| 5:30 AM EST

48-volt Hits Production

“In 2025, approximately one in five new vehicles across the world will be equipped with a 48-volt drive,” Juergen Wiesenberger, head of Hybrid Electric Vehicles at Continental North America said last week.
#engineer #supplier #oem

Share

Facebook Share Icon LinkedIn Share Icon Twitter Share Icon Share by EMail icon Print Icon

“In 2025, approximately one in five new vehicles across the world will be equipped with a 48-volt drive,” Juergen Wiesenberger, head of Hybrid Electric Vehicles at Continental North America said last week.

And Continental is doing its part to make that happen, as it announced the volume production launch of its low-voltage hybrid drive system, which is going to be deployed in the Renault Scenic Hybrid Assist model.

00107948

This system is a “P0” type, which means that there is an electric motor—in this case a water-cooled induction motor with an integrated converter—that’s attached by belt drive to the crankshaft of the engine. There is a DC/DC converter as part of the system, as well as a lithium ion battery.

Through the use of the belt drive, up to 150 Nm can be transmitted to the crankshaft. The system is compact, taking the place of an alternator. (One way a compact size is maintained: the inverter—which is based on a metal-oxide-semiconductor field-effect transistor (MOSFET)—is integrated in the housing lid.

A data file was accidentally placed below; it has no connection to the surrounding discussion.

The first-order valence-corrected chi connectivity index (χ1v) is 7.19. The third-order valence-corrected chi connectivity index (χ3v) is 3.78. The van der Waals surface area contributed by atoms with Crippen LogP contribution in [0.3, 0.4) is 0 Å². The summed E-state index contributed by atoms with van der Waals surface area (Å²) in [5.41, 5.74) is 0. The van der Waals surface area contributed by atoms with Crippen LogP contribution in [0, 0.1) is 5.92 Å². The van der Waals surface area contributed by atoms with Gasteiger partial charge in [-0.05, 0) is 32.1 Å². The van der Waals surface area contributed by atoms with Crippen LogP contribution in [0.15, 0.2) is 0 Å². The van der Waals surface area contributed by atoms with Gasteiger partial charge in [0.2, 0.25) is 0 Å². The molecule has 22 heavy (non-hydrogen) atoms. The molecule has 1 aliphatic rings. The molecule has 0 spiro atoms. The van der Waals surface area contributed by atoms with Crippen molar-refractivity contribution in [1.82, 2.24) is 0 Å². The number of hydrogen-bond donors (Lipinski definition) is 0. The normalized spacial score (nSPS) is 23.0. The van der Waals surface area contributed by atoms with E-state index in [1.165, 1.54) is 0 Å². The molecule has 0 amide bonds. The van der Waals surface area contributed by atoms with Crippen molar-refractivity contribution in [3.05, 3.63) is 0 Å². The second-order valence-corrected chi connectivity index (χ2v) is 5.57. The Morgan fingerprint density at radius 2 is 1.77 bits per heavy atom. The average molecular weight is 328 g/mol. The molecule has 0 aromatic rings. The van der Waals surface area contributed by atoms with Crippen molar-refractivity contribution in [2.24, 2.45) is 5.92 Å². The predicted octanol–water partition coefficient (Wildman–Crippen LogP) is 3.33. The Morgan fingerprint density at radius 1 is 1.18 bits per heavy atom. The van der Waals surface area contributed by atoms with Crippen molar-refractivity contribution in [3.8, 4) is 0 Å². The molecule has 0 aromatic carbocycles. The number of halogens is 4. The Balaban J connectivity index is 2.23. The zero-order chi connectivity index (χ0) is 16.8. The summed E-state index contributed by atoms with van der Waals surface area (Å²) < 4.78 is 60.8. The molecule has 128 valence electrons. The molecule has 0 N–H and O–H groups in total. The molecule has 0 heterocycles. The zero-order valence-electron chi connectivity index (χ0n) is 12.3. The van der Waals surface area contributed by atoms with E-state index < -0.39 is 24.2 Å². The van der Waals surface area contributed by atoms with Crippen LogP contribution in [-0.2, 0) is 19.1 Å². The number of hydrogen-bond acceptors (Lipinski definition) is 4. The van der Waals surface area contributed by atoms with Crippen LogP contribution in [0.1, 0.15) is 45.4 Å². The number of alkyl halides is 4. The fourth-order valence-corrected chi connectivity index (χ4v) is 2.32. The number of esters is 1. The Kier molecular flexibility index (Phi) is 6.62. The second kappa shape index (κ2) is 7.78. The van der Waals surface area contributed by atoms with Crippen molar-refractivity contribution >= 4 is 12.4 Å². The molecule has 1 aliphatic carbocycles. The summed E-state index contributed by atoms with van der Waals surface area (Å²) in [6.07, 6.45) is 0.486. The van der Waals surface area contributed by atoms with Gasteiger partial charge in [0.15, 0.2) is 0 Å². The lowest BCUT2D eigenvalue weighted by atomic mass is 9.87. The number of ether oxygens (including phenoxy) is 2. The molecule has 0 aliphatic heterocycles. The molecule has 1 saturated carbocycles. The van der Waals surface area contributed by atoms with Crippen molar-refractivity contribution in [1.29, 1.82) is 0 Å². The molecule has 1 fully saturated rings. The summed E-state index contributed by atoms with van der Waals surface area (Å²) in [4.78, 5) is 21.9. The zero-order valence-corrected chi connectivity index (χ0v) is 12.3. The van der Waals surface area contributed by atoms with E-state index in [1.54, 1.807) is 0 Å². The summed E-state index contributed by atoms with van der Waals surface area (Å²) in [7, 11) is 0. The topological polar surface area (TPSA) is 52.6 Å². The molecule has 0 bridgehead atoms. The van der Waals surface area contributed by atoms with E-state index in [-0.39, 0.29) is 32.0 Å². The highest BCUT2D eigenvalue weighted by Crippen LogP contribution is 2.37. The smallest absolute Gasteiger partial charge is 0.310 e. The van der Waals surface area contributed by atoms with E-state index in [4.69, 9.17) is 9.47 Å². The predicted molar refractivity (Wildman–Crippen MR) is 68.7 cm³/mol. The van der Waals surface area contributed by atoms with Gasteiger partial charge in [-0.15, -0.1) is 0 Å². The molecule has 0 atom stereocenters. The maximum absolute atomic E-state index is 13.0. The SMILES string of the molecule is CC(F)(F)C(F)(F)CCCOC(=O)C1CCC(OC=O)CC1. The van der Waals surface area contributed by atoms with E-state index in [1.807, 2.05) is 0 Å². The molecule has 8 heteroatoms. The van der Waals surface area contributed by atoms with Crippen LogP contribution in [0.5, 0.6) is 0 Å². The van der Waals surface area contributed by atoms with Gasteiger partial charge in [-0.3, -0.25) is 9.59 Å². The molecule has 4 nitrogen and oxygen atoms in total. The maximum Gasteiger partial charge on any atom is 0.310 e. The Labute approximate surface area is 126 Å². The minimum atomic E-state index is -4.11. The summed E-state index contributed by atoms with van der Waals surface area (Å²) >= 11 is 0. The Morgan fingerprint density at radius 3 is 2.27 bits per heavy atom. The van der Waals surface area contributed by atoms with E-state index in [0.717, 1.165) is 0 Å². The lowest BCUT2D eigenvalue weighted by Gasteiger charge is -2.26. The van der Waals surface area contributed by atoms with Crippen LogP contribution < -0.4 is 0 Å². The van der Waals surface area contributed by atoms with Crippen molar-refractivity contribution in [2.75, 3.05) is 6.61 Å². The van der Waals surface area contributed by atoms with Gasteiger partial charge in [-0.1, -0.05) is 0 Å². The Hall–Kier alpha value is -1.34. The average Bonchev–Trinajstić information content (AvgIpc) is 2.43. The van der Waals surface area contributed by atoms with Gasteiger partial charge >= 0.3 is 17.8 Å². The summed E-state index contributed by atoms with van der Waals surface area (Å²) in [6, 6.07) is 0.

The DC/DC converter allows the 48-volt system to be connected to the vehicle’s on-board power supply such that some of the energy in the lithium-ion battery can be used for on-board applications.

That said, what’s the benefit? Fuel savings. For one thing, the engine can be switched off, not simply when the vehicle is at a stop (which is what start-stop systems can do, and know that they’re generally based on 12-volt batteries), but as a vehicle approaches a stop, at speeds of 13 mph and below. It has been found that on the New European Driving cycle, the fuel savings is 13 percent. According to Continental, in city driving, fuel economy gains are even better, as much as 21 percent, due to the fact that there is more time driving at slow (or no) speed.

And it is worth noting that the 48-volt system provides an engine restart within 0.2 seconds.

Wiesenberger noted, “Other production launches for both diesel and gasoline vehicles are in the pipeline for North America, Europe and China." Which will help move toward that 20 percent deployment of 48-volt systems.

RELATED CONTENT

  • 2016 Prius: The Fourth Generation

    The little car that could still can. And this time as a car that not only gets great fuel economy, but which has ride and handling that makes it more than an econo-box (and its styling is anything but boxy).

  • Ford Makes an Astounding Achievement

    Ford has made an accomplishment that will never be bested, never even be tied.

  • Hyundai’s Remarkable Hybrid

    Hyundai enters the American market with a new parallel hybrid system that uses lithium-polymer batteries and the same six-speed automatic found in non-hybrid versions of the 2011 Sonata.